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  Table of Contents    
CASE REPORT  
Year : 2020  |  Volume : 63  |  Issue : 4  |  Page : 642-644
Diagnosis of the leukemic phase of ALK-positive anaplastic large cell lymphoma by immunohistochemistry on cell block prepared from peripheral blood buffy coat


Department of Pathology and Lab Medicine, All India Institute of Medical Sciences, Bhubaneswar, Odisha, India

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Date of Submission02-Jun-2019
Date of Decision19-Oct-2019
Date of Acceptance22-Oct-2019
Date of Web Publication28-Oct-2020
 

   Abstract 


A leukemic phase of anaplastic lymphoma kinase positive anaplastic large cell lymphoma (ALK+ ALCL) is rare. The leukemic cells morphologically appear as small to intermediate-sized cells with cerebriform and cloverleaf-like nuclei and are misdiagnosed as other T-Cell lymphomas/leukemia with similar morphology. We describe a case where the diagnosis of leukemic ALK+ ALCL was aided by immunohistochemistry performed on the cell blocks prepared from the peripheral blood buffy coat specimen. The diagnosis of ALK+ ALCL was further confirmed on the biopsy of a cutaneous nodule of this patient. We found the method of immunohistochemistry on peripheral blood buffy coat cell block very useful and suggest that it may be used as an alternative method to flowcytometry in low resource settings.

Keywords: ALK+ ALCL, buffy coat, cell block, immunohistochemistry, leukemia

How to cite this article:
Kundoo A, Sethy M, Sable MN, Mishra P, Panigrahi A, Adhya AK. Diagnosis of the leukemic phase of ALK-positive anaplastic large cell lymphoma by immunohistochemistry on cell block prepared from peripheral blood buffy coat. Indian J Pathol Microbiol 2020;63:642-4

How to cite this URL:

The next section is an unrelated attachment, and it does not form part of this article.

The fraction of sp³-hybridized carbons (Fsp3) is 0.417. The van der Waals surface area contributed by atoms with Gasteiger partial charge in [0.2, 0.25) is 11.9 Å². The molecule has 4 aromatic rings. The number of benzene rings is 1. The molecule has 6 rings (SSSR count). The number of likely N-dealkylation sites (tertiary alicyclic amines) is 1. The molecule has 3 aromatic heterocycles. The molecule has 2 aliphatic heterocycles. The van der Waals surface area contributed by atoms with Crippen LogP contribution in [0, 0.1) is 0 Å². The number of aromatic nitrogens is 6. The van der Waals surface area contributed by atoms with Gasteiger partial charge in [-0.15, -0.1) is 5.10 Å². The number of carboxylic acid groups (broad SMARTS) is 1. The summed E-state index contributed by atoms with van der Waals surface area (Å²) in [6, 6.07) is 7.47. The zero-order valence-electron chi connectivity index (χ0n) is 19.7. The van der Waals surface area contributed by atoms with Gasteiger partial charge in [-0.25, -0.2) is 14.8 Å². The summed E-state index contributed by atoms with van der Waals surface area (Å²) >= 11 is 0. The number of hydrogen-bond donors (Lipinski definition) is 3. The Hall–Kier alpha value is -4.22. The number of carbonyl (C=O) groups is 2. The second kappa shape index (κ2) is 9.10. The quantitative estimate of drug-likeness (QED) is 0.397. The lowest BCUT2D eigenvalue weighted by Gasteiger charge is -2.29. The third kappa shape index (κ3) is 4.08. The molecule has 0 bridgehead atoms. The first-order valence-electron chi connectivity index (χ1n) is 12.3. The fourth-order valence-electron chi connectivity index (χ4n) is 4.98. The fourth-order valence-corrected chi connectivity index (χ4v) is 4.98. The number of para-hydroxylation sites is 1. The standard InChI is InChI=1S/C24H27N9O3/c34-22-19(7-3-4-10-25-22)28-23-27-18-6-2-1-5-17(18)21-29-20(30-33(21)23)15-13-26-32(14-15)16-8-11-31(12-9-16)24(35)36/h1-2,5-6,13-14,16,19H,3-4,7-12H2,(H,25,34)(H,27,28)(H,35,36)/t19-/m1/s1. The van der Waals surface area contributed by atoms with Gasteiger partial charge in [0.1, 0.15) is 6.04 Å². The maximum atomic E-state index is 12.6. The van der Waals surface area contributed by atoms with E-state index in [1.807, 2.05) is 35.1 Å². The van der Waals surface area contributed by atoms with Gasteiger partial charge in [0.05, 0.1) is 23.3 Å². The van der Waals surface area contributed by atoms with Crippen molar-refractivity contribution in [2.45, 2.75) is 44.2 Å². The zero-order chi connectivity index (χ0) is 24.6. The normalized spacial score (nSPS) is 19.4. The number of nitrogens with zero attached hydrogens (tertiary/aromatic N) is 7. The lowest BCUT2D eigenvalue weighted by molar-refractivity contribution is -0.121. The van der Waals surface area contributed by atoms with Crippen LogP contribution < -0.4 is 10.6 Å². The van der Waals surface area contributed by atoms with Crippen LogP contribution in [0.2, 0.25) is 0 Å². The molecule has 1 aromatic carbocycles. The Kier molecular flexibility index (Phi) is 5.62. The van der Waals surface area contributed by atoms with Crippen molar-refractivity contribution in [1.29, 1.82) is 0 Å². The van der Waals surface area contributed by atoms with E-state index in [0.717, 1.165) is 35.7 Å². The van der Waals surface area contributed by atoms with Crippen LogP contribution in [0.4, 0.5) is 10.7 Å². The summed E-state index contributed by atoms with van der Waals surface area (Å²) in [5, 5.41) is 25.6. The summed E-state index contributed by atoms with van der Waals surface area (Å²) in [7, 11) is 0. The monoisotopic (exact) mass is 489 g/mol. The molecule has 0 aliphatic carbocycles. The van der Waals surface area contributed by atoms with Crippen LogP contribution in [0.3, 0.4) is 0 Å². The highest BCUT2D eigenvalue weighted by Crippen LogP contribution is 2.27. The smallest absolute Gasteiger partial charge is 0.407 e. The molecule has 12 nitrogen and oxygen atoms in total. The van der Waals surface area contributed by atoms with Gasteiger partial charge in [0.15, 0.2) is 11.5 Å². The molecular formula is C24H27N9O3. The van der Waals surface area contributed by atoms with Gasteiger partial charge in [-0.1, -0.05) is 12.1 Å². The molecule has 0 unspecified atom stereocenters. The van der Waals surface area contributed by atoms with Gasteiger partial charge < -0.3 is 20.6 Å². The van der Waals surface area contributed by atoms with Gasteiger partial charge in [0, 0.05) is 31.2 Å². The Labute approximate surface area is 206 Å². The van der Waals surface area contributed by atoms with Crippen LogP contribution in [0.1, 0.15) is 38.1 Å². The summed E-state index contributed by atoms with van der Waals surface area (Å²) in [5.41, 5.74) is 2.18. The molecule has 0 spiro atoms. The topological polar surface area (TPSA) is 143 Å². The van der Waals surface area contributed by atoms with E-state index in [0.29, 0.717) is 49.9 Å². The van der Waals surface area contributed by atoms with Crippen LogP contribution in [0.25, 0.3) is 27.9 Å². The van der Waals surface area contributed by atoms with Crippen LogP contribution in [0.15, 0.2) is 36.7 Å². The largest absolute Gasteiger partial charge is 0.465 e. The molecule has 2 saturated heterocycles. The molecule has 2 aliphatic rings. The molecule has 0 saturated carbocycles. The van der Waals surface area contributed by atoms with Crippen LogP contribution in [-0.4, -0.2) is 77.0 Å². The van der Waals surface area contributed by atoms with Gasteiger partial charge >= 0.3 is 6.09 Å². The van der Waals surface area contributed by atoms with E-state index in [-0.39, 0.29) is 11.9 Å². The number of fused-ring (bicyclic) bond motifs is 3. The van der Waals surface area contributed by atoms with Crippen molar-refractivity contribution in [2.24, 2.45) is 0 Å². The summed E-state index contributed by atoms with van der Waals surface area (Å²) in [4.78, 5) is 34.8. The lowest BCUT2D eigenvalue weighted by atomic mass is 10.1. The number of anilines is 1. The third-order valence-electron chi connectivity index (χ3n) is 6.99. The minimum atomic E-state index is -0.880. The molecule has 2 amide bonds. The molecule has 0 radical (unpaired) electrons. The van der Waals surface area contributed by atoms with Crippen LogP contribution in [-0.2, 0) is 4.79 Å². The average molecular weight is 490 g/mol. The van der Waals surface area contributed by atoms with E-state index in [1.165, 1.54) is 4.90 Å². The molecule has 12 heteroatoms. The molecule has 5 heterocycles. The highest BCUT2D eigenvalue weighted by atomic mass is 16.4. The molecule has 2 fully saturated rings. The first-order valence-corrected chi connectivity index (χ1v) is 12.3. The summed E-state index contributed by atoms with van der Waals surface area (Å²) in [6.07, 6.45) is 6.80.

Kundoo A, Sethy M, Sable MN, Mishra P, Panigrahi A, Adhya AK. Diagnosis of the leukemic phase of ALK-positive anaplastic large cell lymphoma by immunohistochemistry on cell block prepared from peripheral blood buffy coat. Indian J Pathol Microbiol [serial online] 2020 [cited 2020 Dec 1];63:642-4. Available from: https://www.ijpmonline.org/text.asp?2020/63/4/642/299308





   Introduction Top


Anaplastic lymphoma kinase positive anaplastic large cell lymphomas (ALK+ ALCL) are categorized as mature T Cell lymphomas, characterized by large pleomorphic cells with horseshoe-shaped nuclei, ALK gene translocations, and expression of ALK and CD30.[1] ALK+ ALCL occurs more frequently in the first 3 decades of life and involves both nodal and extra-nodal sites such as skin, bone, soft tissue, lungs, and liver.[2] Leukemic presentation is extremely rare and it may be confused with other lymphoma/leukemia and pose a considerable diagnostic challenge at its initial presentation. Immunophenotyping of the peripheral blood or bone marrow cells by flow cytometric analysis is the mainstay of diagnosis. We report the utility of immunohistochemistry on cell blocks prepared from the peripheral blood buffy coat of a 25-year-old patient presenting with the leukemic conversion of ALK+ ALCL. This method may be employed as an alternative to flow cytometry in low resource settings.


   Case Report Top